Vikings in New Brunswick?

From the National PostAlas, for now it seems just a collection of circumstantial evidence; no actual artifacts of Viking settlement have yet come to light.

Why this retired archeologist is convinced New Brunswick is home to a lost Viking settlement

If confirmed, it would be only the second Viking settlement in Canada, the other being L’Anse aux Meadows in Newfoundland

Chris Arnold

March 15, 2018

In the Saga of Erik the Red, a 13th century Icelandic story, intrepid explorer Thorfinn Karlsefn travels to a land called Hóp. There he finds grapes, plentiful supplies of salmon, barrier sandbars and natives who use animal-hide canoes.

The Viking colony of Hop has long been lost to history, but Birgitta Wallace, a retired Parks Canada archaeologist, is convinced it was located in modern day New Brunswick.

In a new article for Canada’s History, she described all the evidence that points to the Miramichi-Chaleur Bay area in particular.

Wallace said that knowledge of such Viking settlements was largely passed down through oral history, with no locations being documented until centuries after the Viking’s travels.

“Going south one summer, (the Vikings) come upon Hóp which has more resources than they can count, great lumber, masses of salmon, halibut, and grapes growing in the woods,” said Wallace, who noted that the description of Hóp in Erik the Red’s Saga matches New Brunswick’s eastern shore.

“The only area on the Atlantic seaboard that accommodates all the saga criteria is northeastern New Brunswick,” she said in an email.

Scholars have theorized for years that Hóp could have been located in New England, New York or Maine. However, Wallace discredited those theories, one reason being salmon were not commonly found in New England, but were plentiful in New Brunswick.

“Salmon has always been rare in New England and has not been found at all on pre-contact sites south of New Brunswick, while they do occur throughout the Atlantic region,” Wallace said. ” The Miramichi and Restigouche river areas have been especially rich in salmon.”

More at the link. I guess the site on Baffin Island hasn’t panned out?

Exam Question

Both the Vikings (around the year 1000) and the Spanish (from 1492) were Europeans who set foot in the New World. But a majority of the people in the New World now speak Spanish as their native language, while virtually no one speaks Old Norse. What explains the Spanish success at colonization?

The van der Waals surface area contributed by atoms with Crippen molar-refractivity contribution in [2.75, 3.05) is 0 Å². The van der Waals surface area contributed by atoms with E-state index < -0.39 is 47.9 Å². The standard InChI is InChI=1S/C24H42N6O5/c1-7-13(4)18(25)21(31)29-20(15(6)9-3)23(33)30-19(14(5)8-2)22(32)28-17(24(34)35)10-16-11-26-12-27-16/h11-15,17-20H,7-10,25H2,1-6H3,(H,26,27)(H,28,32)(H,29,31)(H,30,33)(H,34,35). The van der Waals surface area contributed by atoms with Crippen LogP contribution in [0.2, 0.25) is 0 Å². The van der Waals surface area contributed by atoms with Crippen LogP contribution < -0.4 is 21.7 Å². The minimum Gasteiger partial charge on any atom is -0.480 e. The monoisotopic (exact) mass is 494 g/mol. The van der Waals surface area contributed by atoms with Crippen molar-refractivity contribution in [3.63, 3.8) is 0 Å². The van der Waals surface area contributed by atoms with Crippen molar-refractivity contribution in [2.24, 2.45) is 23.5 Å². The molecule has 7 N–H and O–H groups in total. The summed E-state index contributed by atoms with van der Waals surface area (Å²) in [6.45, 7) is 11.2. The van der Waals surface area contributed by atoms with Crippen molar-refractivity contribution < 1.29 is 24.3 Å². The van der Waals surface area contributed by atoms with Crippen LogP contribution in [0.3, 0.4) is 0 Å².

This question uses language as a gauge of colonial success, but does it deserve to be? A fuller picture involving law, religion, technology, music, clothing, and other folkways might be more useful. There may, after all, be something “recessive” about some languages. As we learned in class, everywhere the Vikings settled, whether northern England, Ireland, Normandy, or Russia, saw them lose their language within a generation – often without them losing their fighting spirit! The only place this did not occur was Iceland, where there was no local population to get absorbed into. If the settlement at L’Anse aux Meadows was not abandoned, it is entirely possible that John Cabot, when he arrived in Newfoundland in 1497, would have been surprised to meet blonde-haired Beothuks employing Viking technology. That might indicate some colonial success. Similarly, in Latin America, Spanish may have extinguished native languages, but many native customs continued unmolested.

Be that as it may, it is manifestly apparent that the Spanish colonial enterprise was more successful than the Viking by any number of metrics. L’Anse Aux Meadows was occupied for perhaps five years, and the two small Greenland settlements were abandoned in the fifteenth century, while much of the New World was “New Spain” from the sixteenth to the nineteenth centuries. What explains the difference?

One explanation might be simple geography. Greenland and Newfoundland, even in the medieval warm period, did not have as much to offer in terms of exploitable resources as Central America and the Caribbean. Similarly, the Aztec and Incan empires were already civilized, and all the Spanish needed to do was replace the rulers at the top to win the whole thing; the conquering had already been done for them. Such conditions did not prevail in the extreme northeast.

But differences in time are probably more significant. The five-hundred year gap between Leif Erikson and Hernán Cortés saw the advent of a number of technological and cultural changes that gave an impressive advantage to the Spanish in their colonial endeavors. The medieval silk road that flourished under the Mongols gave Europeans a taste for Asian luxury goods, and the advent of the Ottoman Empire, which impeded this traffic, impelled Europeans to find alternate routes to Asia. Various technologies borrowed from the Arabs and/or developed through Mediterranean commerce allowed Europeans to sail longer distances out of sight of land, such as lateen sails and fixed rudders (allowing ships to tack against the wind, and obviating the need for galley crews), the astrolabe (for determining latitude), the magnetic compass (for determining cardinal directions when the sun or stars are occluded), or the traverse board (for plotting distance traveled). Such technologies allowed for a transatlantic voyage, something the Vikings were not capable of. That it was the Spanish who discovered the New World is also no accident – the union of Castile and Aragon, and its 1492 defeat of Grenada, completing the reconquista, gave it an overweening sense of self-confidence. God was on their side! The fact that Portugal was establishing a route to Asia down the coast of Africa make the Spanish fearful, and willing to gamble on a trans-Oceanic route. This is another difference between 1000 and 1500 – states were simply more powerful, and in competition with each other.